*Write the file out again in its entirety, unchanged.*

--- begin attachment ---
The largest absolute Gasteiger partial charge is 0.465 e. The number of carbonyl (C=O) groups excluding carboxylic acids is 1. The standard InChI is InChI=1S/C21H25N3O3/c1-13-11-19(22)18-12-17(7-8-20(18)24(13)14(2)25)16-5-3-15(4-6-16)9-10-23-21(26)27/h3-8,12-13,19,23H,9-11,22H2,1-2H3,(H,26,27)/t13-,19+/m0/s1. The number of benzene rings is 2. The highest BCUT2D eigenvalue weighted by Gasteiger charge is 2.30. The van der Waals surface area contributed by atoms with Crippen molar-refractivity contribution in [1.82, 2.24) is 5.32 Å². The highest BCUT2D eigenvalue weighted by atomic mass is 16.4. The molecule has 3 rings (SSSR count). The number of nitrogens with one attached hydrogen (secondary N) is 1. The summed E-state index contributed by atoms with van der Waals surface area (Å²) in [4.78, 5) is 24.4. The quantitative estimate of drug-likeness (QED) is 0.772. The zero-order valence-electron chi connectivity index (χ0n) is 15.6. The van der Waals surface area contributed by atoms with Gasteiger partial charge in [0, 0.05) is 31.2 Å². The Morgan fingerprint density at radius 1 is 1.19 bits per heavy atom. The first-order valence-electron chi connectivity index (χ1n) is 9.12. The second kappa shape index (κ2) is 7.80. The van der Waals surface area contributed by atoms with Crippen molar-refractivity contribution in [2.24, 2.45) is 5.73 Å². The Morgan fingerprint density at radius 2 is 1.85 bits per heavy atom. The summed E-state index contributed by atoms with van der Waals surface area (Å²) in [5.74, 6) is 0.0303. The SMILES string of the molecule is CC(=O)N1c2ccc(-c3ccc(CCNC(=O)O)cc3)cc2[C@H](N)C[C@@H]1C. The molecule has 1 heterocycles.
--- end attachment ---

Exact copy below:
The largest absolute Gasteiger partial charge is 0.465 e. The number of carbonyl (C=O) groups excluding carboxylic acids is 1. The standard InChI is InChI=1S/C21H25N3O3/c1-13-11-19(22)18-12-17(7-8-20(18)24(13)14(2)25)16-5-3-15(4-6-16)9-10-23-21(26)27/h3-8,12-13,19,23H,9-11,22H2,1-2H3,(H,26,27)/t13-,19+/m0/s1. The number of benzene rings is 2. The highest BCUT2D eigenvalue weighted by Gasteiger charge is 2.30. The van der Waals surface area contributed by atoms with Crippen molar-refractivity contribution in [1.82, 2.24) is 5.32 Å². The highest BCUT2D eigenvalue weighted by atomic mass is 16.4. The molecule has 3 rings (SSSR count). The number of nitrogens with one attached hydrogen (secondary N) is 1. The summed E-state index contributed by atoms with van der Waals surface area (Å²) in [4.78, 5) is 24.4. The quantitative estimate of drug-likeness (QED) is 0.772. The zero-order valence-electron chi connectivity index (χ0n) is 15.6. The van der Waals surface area contributed by atoms with Gasteiger partial charge in [0, 0.05) is 31.2 Å². The Morgan fingerprint density at radius 1 is 1.19 bits per heavy atom. The first-order valence-electron chi connectivity index (χ1n) is 9.12. The second kappa shape index (κ2) is 7.80. The van der Waals surface area contributed by atoms with Crippen molar-refractivity contribution in [2.24, 2.45) is 5.73 Å². The Morgan fingerprint density at radius 2 is 1.85 bits per heavy atom. The summed E-state index contributed by atoms with van der Waals surface area (Å²) in [5.74, 6) is 0.0303. The SMILES string of the molecule is CC(=O)N1c2ccc(-c3ccc(CCNC(=O)O)cc3)cc2[C@H](N)C[C@@H]1C. The molecule has 1 heterocycles.